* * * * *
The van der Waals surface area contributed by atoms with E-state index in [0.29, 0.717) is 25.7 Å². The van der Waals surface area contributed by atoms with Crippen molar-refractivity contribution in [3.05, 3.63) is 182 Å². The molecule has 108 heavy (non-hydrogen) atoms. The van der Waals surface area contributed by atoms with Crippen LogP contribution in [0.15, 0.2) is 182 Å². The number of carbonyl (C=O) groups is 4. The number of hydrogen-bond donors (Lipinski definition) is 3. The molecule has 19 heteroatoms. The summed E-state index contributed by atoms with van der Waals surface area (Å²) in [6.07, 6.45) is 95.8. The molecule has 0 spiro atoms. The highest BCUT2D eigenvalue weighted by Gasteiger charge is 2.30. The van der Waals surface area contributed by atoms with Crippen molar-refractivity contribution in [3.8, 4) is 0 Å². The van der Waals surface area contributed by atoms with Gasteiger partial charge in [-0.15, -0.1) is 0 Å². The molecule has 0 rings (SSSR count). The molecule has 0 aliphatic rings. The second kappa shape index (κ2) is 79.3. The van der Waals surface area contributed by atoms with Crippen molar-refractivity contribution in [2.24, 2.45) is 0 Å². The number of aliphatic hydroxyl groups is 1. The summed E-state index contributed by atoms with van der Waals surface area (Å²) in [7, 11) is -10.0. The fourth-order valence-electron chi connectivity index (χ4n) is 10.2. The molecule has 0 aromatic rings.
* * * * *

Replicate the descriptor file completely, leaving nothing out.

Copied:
The van der Waals surface area contributed by atoms with E-state index in [0.29, 0.717) is 25.7 Å². The van der Waals surface area contributed by atoms with Crippen molar-refractivity contribution in [3.05, 3.63) is 182 Å². The molecule has 108 heavy (non-hydrogen) atoms. The van der Waals surface area contributed by atoms with Crippen LogP contribution in [0.15, 0.2) is 182 Å². The number of carbonyl (C=O) groups is 4. The number of hydrogen-bond donors (Lipinski definition) is 3. The molecule has 19 heteroatoms. The summed E-state index contributed by atoms with van der Waals surface area (Å²) in [6.07, 6.45) is 95.8. The molecule has 0 spiro atoms. The highest BCUT2D eigenvalue weighted by Gasteiger charge is 2.30. The van der Waals surface area contributed by atoms with Crippen molar-refractivity contribution in [3.8, 4) is 0 Å². The van der Waals surface area contributed by atoms with Gasteiger partial charge in [-0.15, -0.1) is 0 Å². The molecule has 0 rings (SSSR count). The molecule has 0 aliphatic rings. The second kappa shape index (κ2) is 79.3. The van der Waals surface area contributed by atoms with Crippen molar-refractivity contribution in [2.24, 2.45) is 0 Å². The number of aliphatic hydroxyl groups is 1. The summed E-state index contributed by atoms with van der Waals surface area (Å²) in [7, 11) is -10.0. The fourth-order valence-electron chi connectivity index (χ4n) is 10.2. The molecule has 0 aromatic rings.